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S J Watson. Serialising a new novel on Substack
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S J Watson Is Serialising A Novel on Substack

July 9, 2023
S J Watson
July 9, 2023

When you’ve published three novels through the traditional publishing route, and one of your books has sold more than seven million copies, how do you find inspiration and new ways to keep writing and challenge yourself, creatively? S J Watson has a fascinating and experimental answer.

His first novel, Before I Go to Sleep, was published in 2011 by Penguin Random House and heralded the new wave of psychological thrillers featuring memory loss. The book became a runaway bestseller – selling the aforementioned seven million copies – and was adapted into a film starring Nicole Kidman and Colin Firth. His second novel, Second Life, followed in 2015, and was described as ‘an edgy, disturbing read’ by Observer. A third novel, Final Cut, came out in 2020 and follows filmmaker Alex as she shoots her new documentary in the suspicious community of Blackwood Bay, where nothing exciting ever happens… or does it?

Ahead of his writing class with writers at The Novelry, S J Watson describes his experiment with a new writing method for his next project: serialising a novel on the email newsletter service Substack.

  • What’s it like to share first drafts of your chapters as you write them?
  • How does the story, and its genre, change and evolve as you publish?
  • What about receiving instant feedback from your followers to shape the story?
  • And does this process unlock any new areas of creativity?

Over to S J Watson…

No two novels are written the same way

For as long as I can remember, certainly for as long as I’ve wanted to be a novelist – which come to think of it, amounts to the same thing – I’ve been fascinated by how other writers do it. I suspect you are, too. It’s why you’re here reading this, after all.

But if I’ve learned one thing over the years, it’s that there is no single, fool-proof way to write a novel. There is no one-size-fits-all approach that will see you safely to the end of your draft. For every writer who sets an alarm for 5am in order to get to the desk clear-headed before the rest of the world wakes up, there’ll be another who can only work after 10pm, glass of whisky in hand. While some novelists first write everything in longhand, others go straight to the laptop and would no sooner crack open a Moleskine than they would compose their work hanging upside down from monkey bars. Some play music, some write in silence. Some plan in painstaking detail while others fly by the seat of their pants, and for every writer who spends two years on a first draft that is (almost) perfect, there’ll be one who bangs out ninety thousand words in a matter of weeks but then spends six months trying to get them to make sense.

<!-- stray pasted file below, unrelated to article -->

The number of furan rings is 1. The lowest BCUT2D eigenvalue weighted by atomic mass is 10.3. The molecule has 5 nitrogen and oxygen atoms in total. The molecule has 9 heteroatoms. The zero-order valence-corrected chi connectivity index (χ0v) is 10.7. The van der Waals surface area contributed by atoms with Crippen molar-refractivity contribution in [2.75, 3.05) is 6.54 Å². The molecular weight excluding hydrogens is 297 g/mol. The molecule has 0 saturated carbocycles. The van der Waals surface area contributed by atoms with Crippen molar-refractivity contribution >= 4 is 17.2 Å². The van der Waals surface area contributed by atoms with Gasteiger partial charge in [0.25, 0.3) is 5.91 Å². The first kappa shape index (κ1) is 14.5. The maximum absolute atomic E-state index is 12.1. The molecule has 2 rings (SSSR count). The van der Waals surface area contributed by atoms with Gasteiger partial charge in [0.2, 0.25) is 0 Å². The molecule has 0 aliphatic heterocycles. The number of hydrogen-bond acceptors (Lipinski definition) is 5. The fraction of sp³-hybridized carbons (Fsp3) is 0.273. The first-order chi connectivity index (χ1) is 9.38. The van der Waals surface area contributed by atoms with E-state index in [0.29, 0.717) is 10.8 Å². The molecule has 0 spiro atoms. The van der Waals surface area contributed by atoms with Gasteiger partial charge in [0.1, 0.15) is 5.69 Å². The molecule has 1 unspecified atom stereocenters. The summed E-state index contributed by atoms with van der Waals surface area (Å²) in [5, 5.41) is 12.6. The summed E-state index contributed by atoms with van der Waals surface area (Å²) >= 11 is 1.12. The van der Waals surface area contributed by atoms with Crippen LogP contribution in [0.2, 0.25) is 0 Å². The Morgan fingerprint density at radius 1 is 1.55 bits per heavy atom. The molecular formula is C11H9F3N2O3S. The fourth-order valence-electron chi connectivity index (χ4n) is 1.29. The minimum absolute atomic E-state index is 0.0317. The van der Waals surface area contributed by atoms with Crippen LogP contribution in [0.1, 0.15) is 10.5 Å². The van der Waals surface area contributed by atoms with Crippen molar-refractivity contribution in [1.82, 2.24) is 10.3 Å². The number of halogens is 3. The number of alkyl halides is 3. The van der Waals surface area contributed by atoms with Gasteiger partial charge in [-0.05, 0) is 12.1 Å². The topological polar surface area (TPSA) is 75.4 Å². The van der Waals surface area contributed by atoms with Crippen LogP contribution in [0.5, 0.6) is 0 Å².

Pretty obvious, right? But what I’ve come to realise only fairly recently is that the methods an individual writer has used at one stage in their writing career will not necessarily serve them as well for every book they write. What works for one project might be completely wrong for the next. I now know that writers don’t learn to write; they learn to write the book they are currently working on.

And while, luckily, there are some skills that are universal, and some methods and techniques we can take forward – I’m never going to be at my best at 5am, for example – every project we’re engaged in makes slightly different demands of us and therefore requires at least a partial reset. It’s for that reason that I haven’t stopped reading as many ‘How to write’ books as I can find. There’s always something else to learn, something new to try. It’s too easy to get stuck in a groove, and stagnation is the death of creativity.

What works for one project might be completely wrong for the next. I now know that writers don’t learn to write; they learn to write the book they are currently working on.

Doing the same thing over and over is boring, too. And it was with these two things in mind that I recently decided I need to try something different. I wasn’t sure what that would look like, until I recalled a favourite quote from David Bowie, who knew a thing or two about creativity. ‘Always go a little further into the water than you feel you’re capable of being in,’ he said. ‘Go a little bit out of your depth. And when you don’t feel that your feet are quite touching the bottom, you’re just about in the right place to do something exciting.’

So I decided I’d do that. I’d take the way I think I write novels and, rather than just tinker at the edges, turn it upside down. I’d go out of my depth, and purposely seek something that made me feel uncomfortable. And so, a few weeks ago, I began a new project called The Experiment.

Serialising the first draft of a novel on Substack

What is The Experiment? I’ve decided to write a serialised novel, and I’m uploading it (for free) chapter-by-chapter to my Substack newsletter. I’m posting each new section within a few days of it being written, while the ink is still wet, and resisting the temptation to have a few chapters in the bag as a buffer against a dry patch.

What’s more, I started it a few weeks ago with no plan, and not only asked my readers and social media followers to suggest ideas for the story they’d like to see me write, but at the end of each post I ask them where they’d like the story to go next.

And, crucially, I’m doing my very best to not edit it, at all, before posting it. (I’ve found I can’t let typos go, but I’m trying to resist anything more than a very light edit before making it public.) So what you’re seeing is my work at the roughest stage possible.